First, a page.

In addition to defendants' motion to stay, pending before the Court are the IBC Defendants' Motion to Dismiss Amended Complaint, Wellmark's Motion to Dismiss, and plaintiff's Motion to Strike an affidavit filed with Wellmark's Motion to Dismiss. Although the IBC defendants and Wellmark raise several grounds for dismissal or, in the alternative, for a transfer of venue, their motions rely on the same theory of the case: Wellmark properly refused to pay Pharmacy Matters's claim for plaintiff's son's Factor because Wellmark was investigating possible Factor billing fraud with the assistance of the national Blue Cross Blue Shield association, other BCBS state providers, and government investigators. (Correspondence, Pl.'s Mem. Law Opp'n Def. Wellmark's Mot. Dismiss ("Pl.'s Wellmark Resp."), Exs. A--E.) The IBC defendants contend that plaintiff cannot be financially liable to Pharmacy Matters and has suffered no harm, and thus this case is nothing more than a contractual dispute between Wellmark and Pharmacy Matters. (See, e.g., Mem. L. Supp. IBC Defs.' Mot. Dismiss Pl.'s Am. Compl. ("IBC Defs.' Mem. L. Mot. Dismiss") 1--2.)

B.The Iowa Case and Other Pending Cases

In May 2009, Pharmacy Matters filed suit against Wellmark in the Iowa District Court of Johnson County in the case of T. Zenon Pharmaceuticals v. Wellmark, Inc., No. 06521 LACV070675 ("the Iowa case"). (Am. Compl. ¶ 12 & n.2.) In the Iowa case, Pharmacy Matters seeks from Wellmark, inter alia, payment of the same two claims that are at issue in this case. (Jt. Mot. Stay 2.) Wellmark denied the claims and argued in Iowa that Pharmacy Matters violated, inter alia, an anti-assignment provision in its Wellmark contract by serving as an Iowa proxy for an out-of-state pharmaceutical drug provider, Factor Health Management, LLC. (Id. at 2--3.) The parties have made substantial progress in discovery in the Iowa case with over 200 documents filed, 44,000 pages of documents produced, and at least fifteen depositions taken. (Id. at 3; see also Iowa Docket Entries, T. Zenon Pharms. v. Wellmark, Inc., No. 06521 LACV070675 (D. Ct. Johnson Cnty., IA), available at (last accessed Feb. 8, 2012).) The Iowa case is set for trial on November 6, 2012. (Iowa Docket Entries 1.)

The Iowa case also involves claims that underlie cases filed across the country, including at least six cases in federal district courts and one case in North Carolina state court. (Jt. Mot. Stay 4--8; Pl.'s Mem. L. Opp'n Defs.' Jt. Mot. Stay ("Pl.'s Opp'n") 4--5.) Each of these cases is in a slightly different posture. As of the date of this Memorandum, no court has decided the merits of either the case before it or the Wellmark--Pharmacy Matters dispute. The only court to rule on a motion to stay granted the motion pending conclusion of the Iowa case, applying the Colorado River doctrine, which is discussed infra. See Brown v. Blue Cross & Blue Shield of Fla., Inc., No. 11-cv-80390, at *22 (S.D. Fla. Aug. 8, 2011) (order denying motion to strike, denying motion to disqualify counsel, and granting stay).*fn3 A motion to stay is pending in the case in the District of Idaho. See Rotondo v. Blue Cross of Idaho, No. 11-cv-893 (D. Idaho).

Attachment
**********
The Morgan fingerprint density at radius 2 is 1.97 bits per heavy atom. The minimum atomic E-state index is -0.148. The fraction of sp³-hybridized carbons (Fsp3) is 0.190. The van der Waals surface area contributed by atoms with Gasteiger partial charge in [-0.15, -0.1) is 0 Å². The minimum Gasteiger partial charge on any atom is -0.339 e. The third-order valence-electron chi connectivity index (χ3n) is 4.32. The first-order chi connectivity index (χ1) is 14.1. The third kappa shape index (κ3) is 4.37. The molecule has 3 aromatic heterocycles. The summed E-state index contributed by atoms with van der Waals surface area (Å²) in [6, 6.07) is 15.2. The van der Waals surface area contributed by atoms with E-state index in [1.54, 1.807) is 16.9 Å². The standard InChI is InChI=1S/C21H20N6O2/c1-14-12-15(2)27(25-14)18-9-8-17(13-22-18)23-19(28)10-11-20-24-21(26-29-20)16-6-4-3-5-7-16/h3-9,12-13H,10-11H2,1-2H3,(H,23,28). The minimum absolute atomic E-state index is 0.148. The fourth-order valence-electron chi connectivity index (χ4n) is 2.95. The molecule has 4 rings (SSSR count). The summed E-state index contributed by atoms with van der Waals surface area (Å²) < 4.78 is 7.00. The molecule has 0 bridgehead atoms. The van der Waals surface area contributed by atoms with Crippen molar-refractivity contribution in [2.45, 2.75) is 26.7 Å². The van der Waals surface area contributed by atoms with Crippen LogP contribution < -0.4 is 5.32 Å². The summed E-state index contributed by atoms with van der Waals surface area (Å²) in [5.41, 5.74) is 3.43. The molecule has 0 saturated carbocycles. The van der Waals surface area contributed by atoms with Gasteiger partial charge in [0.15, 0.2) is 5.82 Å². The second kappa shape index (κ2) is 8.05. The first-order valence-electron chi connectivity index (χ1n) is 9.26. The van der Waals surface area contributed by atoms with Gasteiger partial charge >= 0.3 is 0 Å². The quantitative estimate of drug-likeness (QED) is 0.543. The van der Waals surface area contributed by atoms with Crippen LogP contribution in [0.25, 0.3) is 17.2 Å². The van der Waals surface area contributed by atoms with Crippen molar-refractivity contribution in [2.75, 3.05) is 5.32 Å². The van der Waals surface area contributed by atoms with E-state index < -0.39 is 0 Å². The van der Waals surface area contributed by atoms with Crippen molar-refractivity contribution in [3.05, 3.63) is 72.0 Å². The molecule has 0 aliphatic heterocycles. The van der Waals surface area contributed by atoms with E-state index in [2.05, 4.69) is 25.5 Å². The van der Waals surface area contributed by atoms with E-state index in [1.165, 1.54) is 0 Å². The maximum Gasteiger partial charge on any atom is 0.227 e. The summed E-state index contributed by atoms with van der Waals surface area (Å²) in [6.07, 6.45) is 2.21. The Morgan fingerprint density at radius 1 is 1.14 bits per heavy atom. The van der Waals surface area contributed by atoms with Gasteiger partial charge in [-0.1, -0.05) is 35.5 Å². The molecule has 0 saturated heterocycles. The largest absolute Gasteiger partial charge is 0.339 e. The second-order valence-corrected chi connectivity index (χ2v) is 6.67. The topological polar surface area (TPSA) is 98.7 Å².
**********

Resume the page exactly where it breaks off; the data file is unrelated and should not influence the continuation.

C. Parties' Arguments

Defendants argue that a stay pending the outcome of the Iowa state case is appropriate under two doctrines: (1) Colorado Riverabstention, under which exceptional circumstances require abstention due to a pending state court case, see Colo. River Water Conservation Dist. v. United States, 424 U.S. 800 (1976); and (2) the Court's inherent authority to control its docket to promote economy of time and effort, see Landis v. N. Am. Co., 299 U.S. 248, 254 (1936). (Jt. Mot. Stay 9--10.) According to defendants, the Court should grant a stay because "[b]oth this case and the Iowa [c]ase are based in the same dispute, i.e., whether Wellmark properly denied Pharmacy Matters's claims under the Wellmark Provider Agreement for factor medication allegedly dispensed to members of Blue Cross welfare benefit plans, including plaintiff." (Jt. Mot. Stay 10.) Plaintiff responds only that abstention under Colorado River is inappropriate; she does not respond to defendants' request for a stay under the Court's inherent authority. (Pl.'s Opp'n 7--28.) ...